Prostate

Prostate cancer is the most commonly diagnosed cancer among Hispanic men. Although incidence rates during 1995 to 1999 among Hispanics were approximately 20% lower than the rates among non-Hispanic whites (Table 1), Hispanic men were diagnosed with a greater proportion of distant stage prostate cancer from 1992 to 1999 (Figure 4). Prostate cancer is the second leading cause of cancer death among Hispanic men causing as many deaths as colorectal cancer. The death rates from prostate cancer decreased by an average of 3.8% per year in Hispanic men, compared with an average annual decrease of 3.5% in white non-Hispanics (Table 2).3

Cancer Sites With Higher Rates in Hispanics

Cancers of the stomach, liver, and uterine cervix are more common in developing countries, including countries in Central and South America. In the United States, the incidence and mortality rates of stomach, uterine cervix, liver, and gallbladder cancers are higher among Hispanics than non-Hispanic whites (Table 1) and are particularly high among first generation migrants to the United States.21,22

Stomach

In the United States, Hispanics experience 60% higher incidence rates and 50% higher mortality rates from stomach cancer compared with non-Hispanic whites (Table 1). Stomach cancer continues to be common throughout much of Central and South America, whereas it has become rare in the United States. There is, however, considerable variability in stomach cancer risk, even within Central and South America. Costa Ricans have very high rates, whereas Nicaraguans and Hondurans have lower rates. In general, mountainous or volcanic land, such as the Andes, displays high rates, whereas the low tropical lands display low rates.23,24 Variations in incidence of stomach cancer worldwide are related to prevalence of Helicobacter pylori infection25 and to diets rich in smoked foods, salted meat or fish, and pickled vegetables and low in fresh vegetables.26H pylori infection is common in developing countries, including many countries in Central and South America. A study of H pylori prevalence rates in Colombia found that the prevalence of H pylori infection was about 50% by age 2, about 90% by age 9, and remained 90% in adulthood. In contrast, in a low risk area of Australia, infection rates were less than 5% in children, and the prevalence of infection in adults increased with age but peaked at about 40%.27 Although dietary patterns throughout Central and South America are diverse,28 studies have demonstrated an increased risk of stomach cancer associated with consuming highly salted foods in Puerto Rico29 and with consumption of chili peppers in Mexico.30

Higher prevalence of H pylori infection has also been documented among Hispanics in the United States. Based on data from the third National Health and Nutritional Examination Survey (NHANES) (1998–1991), the age-adjusted prevalence of H Pylori infection was 61.6% among Mexican Americans, 26.2% among non-Hispanic whites, and 52.7% among non-Hispanic African Americans.31 The prevalence of H Pylori infection among foreign-born Mexican Americans was 68.2%, compared with 53.4% in US-born Mexican Americans. It is unclear to what extent dietary factors among Hispanics may play a role in the elevated stomach cancer risk, given that dietary patterns in the United States are not strongly associated with stomach cancer32 and studies comparing dietary patterns such as fruit and vegetable consumption between Hispanics and other population groups in the United States do not show consistent differences.33,34 From 1992 to 1999, among Hispanic men and women combined, stomach cancer incidence decreased 2.5%, and mortality decreased 3.1% per year (Table 2).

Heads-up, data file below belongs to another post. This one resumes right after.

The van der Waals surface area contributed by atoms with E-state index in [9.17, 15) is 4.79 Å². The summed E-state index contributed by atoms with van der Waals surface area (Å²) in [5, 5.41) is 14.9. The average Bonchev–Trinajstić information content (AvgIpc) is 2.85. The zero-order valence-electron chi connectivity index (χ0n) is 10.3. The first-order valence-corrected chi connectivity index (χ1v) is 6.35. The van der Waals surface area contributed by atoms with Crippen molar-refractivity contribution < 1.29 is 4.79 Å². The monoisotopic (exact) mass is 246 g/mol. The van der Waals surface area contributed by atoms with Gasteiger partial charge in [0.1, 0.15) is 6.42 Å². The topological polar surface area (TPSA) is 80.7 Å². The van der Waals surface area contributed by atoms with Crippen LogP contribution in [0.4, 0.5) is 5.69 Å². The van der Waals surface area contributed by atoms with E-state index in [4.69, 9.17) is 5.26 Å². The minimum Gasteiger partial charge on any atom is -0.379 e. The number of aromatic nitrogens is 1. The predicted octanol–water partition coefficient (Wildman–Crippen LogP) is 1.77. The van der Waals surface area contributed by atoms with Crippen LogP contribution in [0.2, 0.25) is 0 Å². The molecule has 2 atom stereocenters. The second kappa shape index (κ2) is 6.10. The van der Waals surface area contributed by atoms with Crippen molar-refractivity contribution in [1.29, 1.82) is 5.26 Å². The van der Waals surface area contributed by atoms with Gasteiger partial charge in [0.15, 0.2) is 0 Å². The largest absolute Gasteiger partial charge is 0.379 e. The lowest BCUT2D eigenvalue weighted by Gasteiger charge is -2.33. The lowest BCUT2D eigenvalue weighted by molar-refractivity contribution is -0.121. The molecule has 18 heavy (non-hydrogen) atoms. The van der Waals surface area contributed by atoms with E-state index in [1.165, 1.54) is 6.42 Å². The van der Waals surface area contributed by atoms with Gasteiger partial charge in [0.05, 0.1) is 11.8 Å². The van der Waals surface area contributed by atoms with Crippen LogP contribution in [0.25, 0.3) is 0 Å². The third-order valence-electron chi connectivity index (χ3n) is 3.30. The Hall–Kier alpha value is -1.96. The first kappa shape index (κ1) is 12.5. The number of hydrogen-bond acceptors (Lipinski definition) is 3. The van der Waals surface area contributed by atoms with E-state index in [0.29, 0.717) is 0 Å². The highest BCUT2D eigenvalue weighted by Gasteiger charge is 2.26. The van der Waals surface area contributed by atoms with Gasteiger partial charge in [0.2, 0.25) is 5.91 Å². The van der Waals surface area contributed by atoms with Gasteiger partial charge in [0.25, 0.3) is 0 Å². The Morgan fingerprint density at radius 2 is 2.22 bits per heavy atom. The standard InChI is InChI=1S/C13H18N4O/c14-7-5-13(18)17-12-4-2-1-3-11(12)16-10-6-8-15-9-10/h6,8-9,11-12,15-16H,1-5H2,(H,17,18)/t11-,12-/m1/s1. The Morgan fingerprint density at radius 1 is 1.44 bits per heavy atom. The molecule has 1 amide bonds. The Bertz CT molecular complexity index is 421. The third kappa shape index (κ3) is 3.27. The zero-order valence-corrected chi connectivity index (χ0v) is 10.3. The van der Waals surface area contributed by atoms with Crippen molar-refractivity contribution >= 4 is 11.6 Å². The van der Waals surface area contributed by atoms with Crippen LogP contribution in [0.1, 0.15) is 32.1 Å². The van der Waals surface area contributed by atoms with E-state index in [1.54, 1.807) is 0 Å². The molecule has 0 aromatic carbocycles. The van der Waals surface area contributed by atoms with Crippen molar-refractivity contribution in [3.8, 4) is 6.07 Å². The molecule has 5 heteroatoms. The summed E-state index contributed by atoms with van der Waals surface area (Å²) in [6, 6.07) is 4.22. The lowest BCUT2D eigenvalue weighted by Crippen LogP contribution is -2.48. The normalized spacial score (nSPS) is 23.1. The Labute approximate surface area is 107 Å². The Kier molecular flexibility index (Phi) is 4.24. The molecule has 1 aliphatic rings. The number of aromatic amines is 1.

Liver

Hispanics experience twice the incidence rate and a 70% higher death rate from liver cancer compared with non-Hispanics (Table 1). Among Hispanic women, liver and intrahepatic bile duct cancer incidence rates increased 5.7% per year from 1992 to 1999, and mortality rates increased 2.1% per year; significant increases were not seen among Hispanic men (Table 2).3 There is a 10-fold variation in the incidence rates of liver cancer worldwide, with the highest incidence in Eastern Asia and Middle Africa and the lowest incidence in North America, Australia, and New Zealand. Incidence rates in the Caribbean and Central America are almost double those in the North America, while rates in South America are only slightly higher.35

Liver cancer is strongly associated with chronic infection by hepatitis B virus (HBV) or hepatitis C virus (HCV).36 International studies have found significant correlations between incidence of liver cancer and the prevalence of hepatitis B antigen and antibodies to hepatitis C.35 Within Central and South America and the Caribbean, the prevalence of hepatitis B antigen varies, with high prevalence in parts of Brazil, Ecuador, and Venezuela.37 In the United States, studies of blood samples from NHANES III participants (1988 to 1994) found an age-adjusted prevalence of hepatitis B infection of 4.4% among Mexican Americans and 2.6% among non-Hispanic whites,38 and an age-adjusted prevalence of antibodies to hepatitis C of 2.1% among Mexican Americans and 1.5% among non-Hispanic whites.39 In contrast, however, a study of hepatitis B antigen positivity among pregnant women in four urban areas in the United States found a lower prevalence of hepatitis B antigen positivity (0.14%) among Hispanics compared with non-Hispanic whites (0.60%).40

Infection with HBV is preventable through vaccination, but there is not yet a vaccine for HCV. In the United States, vaccination against hepatitis B is now recommended for all newborns, for all children under the age of 18 who have not been vaccinated, and for adult members of high risk groups (intravenous drug users, persons with multiple sexual partners, health care workers).41 Risk of hepatocellular carcinoma is particularly high among those infected with hepatitis B at birth. Therefore, screening of pregnant women is recommended, and newborns of infected women are given hepatitis B immune globulin and vaccinated within 12 hours after birth.42 Heavy alcohol intake and consumption of aflatoxin-contaminated grains are also risk factors for liver cancer.43 Most studies show lower rates of alcohol consumption among Hispanics compared with US whites, although Hispanics have a higher rate of mortality from cirrhosis of the liver.44,45